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Capturing Keyboard Events

A truly modal dialog box should stop all user interaction with the parent window, including all keyboard interactions. (Most web developers tend to overlook the keyboard, as casual web users primarily use the mouse to move around web pages.) After we’ve stopped all mouse interactions, it’s quite easy to capture the keyboard events as well:

  • The focus is moved to the first button in the dialog box.
  • The keyboard event handler is defined for the container modalDialog DIV.
  • The keyboard event handler acts on the few keystrokes that are recognized by the dialog box (Tab, Shift+Tab, Esc, Enter) and blocks all the others by using the xStopPropagation and xPreventDefault functions (described in my article "Adding Keyboard Shortcuts to a Web User Interface").

The keyboard handler definition is a bit obscure, as it’s defined as a property of the Modal object, but has to act within the scope of the modalDialog DIV and still retain the access to its parent object as well as to the DIV object. I’ve solved this problem by declaring a me local variable, which is set to the this value in context of the messageBox function. (Thus, me is equal to Modal.) The keyboard handler is then attached to the dialog DIV with the xAddEventListener function call:

var me = this;
me.dialog = dialog;

xAddEventListener(dialog,"keydown",
 function (evt) { me.keyboardHandler(evt,me) });

The keyboard event handler does the following:

  • Retrieves the event-related properties into a browser-independent xEvent object
  • Stops event propagation and disables default browser processing
  • Checks whether the currently focused element is one of the button links, and selects the first button link otherwise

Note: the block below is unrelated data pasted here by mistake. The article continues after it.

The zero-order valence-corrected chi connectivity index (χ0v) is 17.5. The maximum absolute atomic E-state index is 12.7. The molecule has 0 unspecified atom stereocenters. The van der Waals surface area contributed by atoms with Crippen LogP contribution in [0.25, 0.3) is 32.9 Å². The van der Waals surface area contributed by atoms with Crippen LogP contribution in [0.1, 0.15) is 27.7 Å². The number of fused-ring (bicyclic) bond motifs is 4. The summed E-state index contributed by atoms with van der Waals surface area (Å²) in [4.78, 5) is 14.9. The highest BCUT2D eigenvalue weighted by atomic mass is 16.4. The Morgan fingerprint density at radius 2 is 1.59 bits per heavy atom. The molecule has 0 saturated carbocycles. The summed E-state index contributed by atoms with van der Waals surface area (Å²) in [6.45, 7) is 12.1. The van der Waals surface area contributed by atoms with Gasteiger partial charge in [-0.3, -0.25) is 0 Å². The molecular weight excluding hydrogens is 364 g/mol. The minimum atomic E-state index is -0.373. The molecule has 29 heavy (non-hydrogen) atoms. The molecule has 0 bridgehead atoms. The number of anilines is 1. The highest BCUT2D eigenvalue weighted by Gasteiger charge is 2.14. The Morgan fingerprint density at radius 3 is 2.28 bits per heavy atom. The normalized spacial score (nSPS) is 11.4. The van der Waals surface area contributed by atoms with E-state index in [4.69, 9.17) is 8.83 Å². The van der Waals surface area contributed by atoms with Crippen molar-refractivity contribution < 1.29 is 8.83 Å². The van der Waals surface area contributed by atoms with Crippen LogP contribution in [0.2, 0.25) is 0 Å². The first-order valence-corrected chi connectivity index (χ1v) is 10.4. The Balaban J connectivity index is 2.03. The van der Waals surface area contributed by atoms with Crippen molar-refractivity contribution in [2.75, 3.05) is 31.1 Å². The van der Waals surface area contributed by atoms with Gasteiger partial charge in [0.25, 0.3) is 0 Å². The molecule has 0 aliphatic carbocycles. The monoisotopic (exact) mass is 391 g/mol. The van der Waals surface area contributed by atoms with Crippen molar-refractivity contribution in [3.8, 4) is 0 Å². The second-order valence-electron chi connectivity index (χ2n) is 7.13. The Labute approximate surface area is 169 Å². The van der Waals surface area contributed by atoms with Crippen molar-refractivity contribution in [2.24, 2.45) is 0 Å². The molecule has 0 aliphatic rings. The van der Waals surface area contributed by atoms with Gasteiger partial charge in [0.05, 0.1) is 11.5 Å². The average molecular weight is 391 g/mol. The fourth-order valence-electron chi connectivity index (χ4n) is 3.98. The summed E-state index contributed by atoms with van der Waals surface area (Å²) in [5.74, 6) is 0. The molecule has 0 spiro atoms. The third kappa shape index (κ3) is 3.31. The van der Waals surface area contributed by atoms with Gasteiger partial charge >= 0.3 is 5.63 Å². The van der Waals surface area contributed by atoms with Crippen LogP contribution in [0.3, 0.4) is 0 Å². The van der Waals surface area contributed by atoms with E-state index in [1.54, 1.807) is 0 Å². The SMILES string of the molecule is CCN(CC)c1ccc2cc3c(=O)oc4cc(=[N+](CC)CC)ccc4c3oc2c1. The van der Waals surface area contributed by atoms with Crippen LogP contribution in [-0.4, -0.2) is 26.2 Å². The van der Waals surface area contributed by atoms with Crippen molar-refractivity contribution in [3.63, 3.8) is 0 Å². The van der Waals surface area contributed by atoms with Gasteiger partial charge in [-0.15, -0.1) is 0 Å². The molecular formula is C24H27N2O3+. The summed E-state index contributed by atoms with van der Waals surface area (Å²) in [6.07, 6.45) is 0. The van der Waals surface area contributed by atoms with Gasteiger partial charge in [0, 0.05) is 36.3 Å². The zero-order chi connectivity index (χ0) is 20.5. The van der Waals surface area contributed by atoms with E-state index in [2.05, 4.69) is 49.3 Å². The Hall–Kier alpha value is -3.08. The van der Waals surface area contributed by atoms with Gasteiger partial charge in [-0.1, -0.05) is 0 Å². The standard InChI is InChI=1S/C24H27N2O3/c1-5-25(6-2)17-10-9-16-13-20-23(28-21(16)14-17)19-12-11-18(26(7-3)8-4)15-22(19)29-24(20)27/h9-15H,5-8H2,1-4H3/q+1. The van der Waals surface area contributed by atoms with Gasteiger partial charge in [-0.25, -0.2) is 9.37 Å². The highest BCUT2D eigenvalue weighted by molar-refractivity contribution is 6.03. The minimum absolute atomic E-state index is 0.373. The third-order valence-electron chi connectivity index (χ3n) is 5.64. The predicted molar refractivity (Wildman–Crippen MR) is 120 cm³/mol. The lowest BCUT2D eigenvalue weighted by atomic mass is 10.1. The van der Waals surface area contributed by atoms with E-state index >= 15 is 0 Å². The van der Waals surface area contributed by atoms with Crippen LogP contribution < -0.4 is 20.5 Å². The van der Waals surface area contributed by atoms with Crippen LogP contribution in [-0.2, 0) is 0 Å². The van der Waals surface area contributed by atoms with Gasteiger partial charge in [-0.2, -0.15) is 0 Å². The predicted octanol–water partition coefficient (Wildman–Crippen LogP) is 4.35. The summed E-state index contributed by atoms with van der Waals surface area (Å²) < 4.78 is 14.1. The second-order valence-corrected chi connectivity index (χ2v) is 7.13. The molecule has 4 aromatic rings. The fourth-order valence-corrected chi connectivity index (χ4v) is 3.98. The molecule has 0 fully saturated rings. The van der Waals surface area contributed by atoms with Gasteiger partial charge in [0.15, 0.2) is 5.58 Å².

• Retrieves the parent button of the current link
  • Acts on the key that the user has pressed

The framework of the event handler is shown in the following listing:

function keyboardHandler(evt,me) {
 var e = new xEvent(evt);
 xStopPropagation(evt);
 xPreventDefault(evt);

 var el = e.target;
 if (el.className != "modalButtonLink") {
  me.firstButtonLink.focus(); return; }
 var btn = el.parentNode;

 switch (e.keyCode) {
  ... handle individual keystrokes ...
 }
}

The code to handle the Esc and Enter keys is straightforward: Both keys close the dialog box and call the callback function. The Esc key returns the Modal.CANCEL value, and the Enter key returns the value of the currently selected button.

switch (e.keyCode) {
 case 13: if (el.clickFunction) el.clickFunction();
      break;
 case 27: me.finishDialogBox(me.CANCEL);
      break;
 ...
}

The code that handles the Tab and the Shift+Tab keys is a bit more difficult to understand:

  • The Tab key moves the focus to the link (the firstChild of a button) of the next button (the nextSibling of the current button), or to the first button (the firstChild of the parent DIV) if no next sibling exists.
  • The Shift+Tab key moves the focus to the previous button (the previousSibling of the current button) or the last button (the lastChild of the parent DIV), if no previous sibling exists.
switch (e.keyCode) {
 ...
 case 9: if (e.shiftKey) {
       if (btn.previousSibling) {
        btn.previousSibling.firstChild.focus();
       } else {
        btn.parentNode.lastChild.firstChild.focus();
       }
      } else {
       if (btn.nextSibling) {
        btn.nextSibling.firstChild.focus();
       } else {
        btn.parentNode.firstChild.firstChild.focus();
       }
      }
      break;
 ...
}

You can view the complete keyboard event handler on my web site.

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